It’s dust and mud
It’s the roar of a Sunday crowd
At least that’s how Garth Brooks describes it and I guess I’d have to agree. Do you enjoy rodeo? Ever wonder how it got started? As one of my favorite sports (next to my alma mater football) I’ve always been interested in its beginnings. Let’s delve into it and see what we can find out.You may be surprised to learn that rodeo is a little more complex than boots, cowboy hats and fancy belt buckles. Rodeo is actually a unique of blend of cultures and traditions with its roots in Spanish origin. Modern day rodeo in our country dates back to the cattle industry of the American West, but it was greatly influenced by Spanish conquistadors in the 1700s.
Today’s rodeo developed many of its practices from Spanish ranchers and their Mexican ranch hands, or vaqueros. The word “rodeo” itself is derived from the Spanish word “rodear” meaning “roundup,” in reference to the roundup of cattle. As pioneers from the East interacted with the Spanish, Mexican, Californian, and Texan cowboys, they took on many of the vaqueros’ styles and traditions of ranch life.
The blending of Anglo and Spanish-Mexican cultures led to the birth of the American cowboy era in the 1800s. Breaking horses to ride and catching cattle for branding, doctoring, and sale required roping and riding skills on the frontier ranches. In the 1820s and ’30s ranch-versus-ranch contests began to spring up with cowboys and vaqueros testing their skills against each other.
It wasn’t until after the Civil War, however, that the cowboy era truly began, as ranchers from the Southwest organized cattle drives to deliver cattle to trains where they would be transported East. At the end of a drive, cowboys would hold informal competitions against each other to see which group had the best skills in riding and roping. These events soon became competitions on for public display at race tracks, fairgrounds, and festivals.
Some folks believe the first official rodeo was held in 1869 in Deer Trail, Colorado, when two groups of cowboys from neighboring ranches met to settle an argument over who was best at performing everyday cowboy tasks, including breaking wild horses, which is today’s saddle bronc riding event. Over the years, a culmination of skills and techniques from Spanish-speaking cowboys, vaqueros, and cowboys from the East combined to bring us today’s modern rodeo.
From the 1880s through the 1920s, frontier days, stampedes, and cowboy contests were the most popular names of what we now call the rodeo. Buffalo Bill Cody
and his Fourth of July Wild West show in North Platte, Nebraska, in 1882 was the first competition to offer prize money, with Prescott, Arizona, claiming to hold the “first formalized rodeo” on July 4, 1888. From there, Cheyenne Frontier Days in 1897, the Pendleton Round-Up in 1910, and the Calgary Stampede in 1912 followed as popular rodeo venues.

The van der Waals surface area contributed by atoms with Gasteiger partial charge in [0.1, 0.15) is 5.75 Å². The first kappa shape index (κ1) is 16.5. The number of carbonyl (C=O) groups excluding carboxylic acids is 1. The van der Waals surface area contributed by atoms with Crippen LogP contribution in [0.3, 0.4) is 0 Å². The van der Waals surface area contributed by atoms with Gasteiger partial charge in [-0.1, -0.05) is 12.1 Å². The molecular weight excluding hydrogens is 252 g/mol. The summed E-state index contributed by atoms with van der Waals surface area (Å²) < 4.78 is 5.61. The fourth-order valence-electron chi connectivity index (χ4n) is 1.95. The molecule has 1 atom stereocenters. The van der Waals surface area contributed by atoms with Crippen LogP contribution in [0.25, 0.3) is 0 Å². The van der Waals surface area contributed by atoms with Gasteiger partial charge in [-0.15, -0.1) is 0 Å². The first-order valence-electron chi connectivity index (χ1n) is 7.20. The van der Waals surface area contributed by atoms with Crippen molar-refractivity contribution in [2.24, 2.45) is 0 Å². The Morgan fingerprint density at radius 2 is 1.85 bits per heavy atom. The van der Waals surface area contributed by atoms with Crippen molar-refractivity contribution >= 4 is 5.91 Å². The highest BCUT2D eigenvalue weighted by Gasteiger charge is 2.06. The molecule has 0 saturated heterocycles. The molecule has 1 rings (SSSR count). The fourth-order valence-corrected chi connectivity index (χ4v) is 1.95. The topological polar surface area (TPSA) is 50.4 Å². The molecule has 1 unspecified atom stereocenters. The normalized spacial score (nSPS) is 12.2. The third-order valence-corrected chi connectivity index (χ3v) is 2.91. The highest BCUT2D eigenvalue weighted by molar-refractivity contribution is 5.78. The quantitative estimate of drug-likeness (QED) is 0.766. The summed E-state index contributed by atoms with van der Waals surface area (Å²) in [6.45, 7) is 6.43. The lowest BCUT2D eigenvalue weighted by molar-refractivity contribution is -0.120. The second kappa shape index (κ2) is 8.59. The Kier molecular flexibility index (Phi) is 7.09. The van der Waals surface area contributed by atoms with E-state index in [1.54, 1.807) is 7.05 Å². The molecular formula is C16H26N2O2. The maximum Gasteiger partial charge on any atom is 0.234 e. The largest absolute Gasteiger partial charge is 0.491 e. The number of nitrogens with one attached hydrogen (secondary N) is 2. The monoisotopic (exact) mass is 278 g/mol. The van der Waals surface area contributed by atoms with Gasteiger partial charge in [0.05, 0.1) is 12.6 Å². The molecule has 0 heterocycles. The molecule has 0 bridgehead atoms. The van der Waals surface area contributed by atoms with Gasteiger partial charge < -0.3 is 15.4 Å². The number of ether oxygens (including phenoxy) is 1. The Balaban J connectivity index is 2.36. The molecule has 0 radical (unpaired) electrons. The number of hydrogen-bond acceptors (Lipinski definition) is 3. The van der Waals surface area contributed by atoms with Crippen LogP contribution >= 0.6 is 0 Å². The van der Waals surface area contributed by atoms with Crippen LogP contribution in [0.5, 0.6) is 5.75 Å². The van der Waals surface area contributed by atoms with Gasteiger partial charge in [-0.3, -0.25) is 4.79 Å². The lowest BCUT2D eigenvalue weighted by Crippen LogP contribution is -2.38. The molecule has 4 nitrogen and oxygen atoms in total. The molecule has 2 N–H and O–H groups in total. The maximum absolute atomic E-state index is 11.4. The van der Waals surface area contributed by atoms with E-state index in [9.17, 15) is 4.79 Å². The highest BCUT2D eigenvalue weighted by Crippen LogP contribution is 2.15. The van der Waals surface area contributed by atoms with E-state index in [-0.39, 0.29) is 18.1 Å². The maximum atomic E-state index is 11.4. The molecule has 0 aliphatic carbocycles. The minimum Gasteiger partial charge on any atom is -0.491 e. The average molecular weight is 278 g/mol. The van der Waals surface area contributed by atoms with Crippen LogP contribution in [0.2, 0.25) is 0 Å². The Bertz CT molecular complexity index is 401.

Initially, rodeo was a fairly nondiscriminatory sport, often including Hispanic, African American, Native American, and female contestants in an era when race and gender discrimination were commonplace. Women competed in many events at mixed-gender rodeos well into the 1930s. During this time, ladies often competed against men and won in a variety of rodeo events, including bronc riding and steer roping, as well as trick and fancy roping and riding.
One of the more well-known female competitors was Phoebe Ann Moses Butler. Butler grew up in a poor family in Ohio, where she took up hunting to provide for her family after her father died. From those marksman skills developed as a hunter, she earned the nickname “Little Sure Shot” and joined Buffalo Bill Cody’s Wild West Show as Annie Oakley in 1885.
In 1929, two events occurred that changed the course of rodeo history:
1.Well-known cowgirl Bonnie McCarroll died in a bronc riding accident at Pendleton, Oregon, leading many rodeos to drop women’s contests.
2.The Rodeo Association of America was formed by rodeo organizers, and not the cowboys themselves, to standardize rules, establish a point system, monitor judges, and establish fair prize money. In large part because of McCarroll’s death, the RAA was organized as an all-male entity.
1945 marks the year professional cowboys officially adopted the term “rodeo” for their sport. The PRCA went on to sanction the events and rules for saddle bronc riding, bareback riding, bull riding, calf roping, steer wrestling, team roping, and steer roping.
Women realized it would be up to them to get back into the mainstream of the sport and in 1948, the Girl’s Rodeo Association, now the Women’s Professional Rodeo Association (WPRA), was started by a group of Texas ranch women. The WPRA was highly successful in restoring cowgirl contests to PRCA rodeos. Barrel racing was the most popular WPRA contest, and it spread rapidly throughout the country. It is now the only women’s event standard at PRCA rodeos and often ranks second only to bull riding in popularity.
It’s boots and chaps
It’s cowboy hats
It’s spurs and latigo
It’s the ropes and the reins
And the joy and the pain
And they call the thing rodeo
Rand Stafford isn't looking for true love. He'd ridden that trail leaving behind a shattered heart. He only needs a wife to help him care for his orphan nieces.
Fleeing her former employer, a newspaper advertisement reads like the perfect refuge to Carly Blair. Escaping the city to hide herself on a cattle ranch in Kansas is her best shot for freedom. But its sanctuary comes with a price—a husband. While marrying a man she doesn't know or love means sacrificing her dreams, it's better than being caught by the law. Or is it?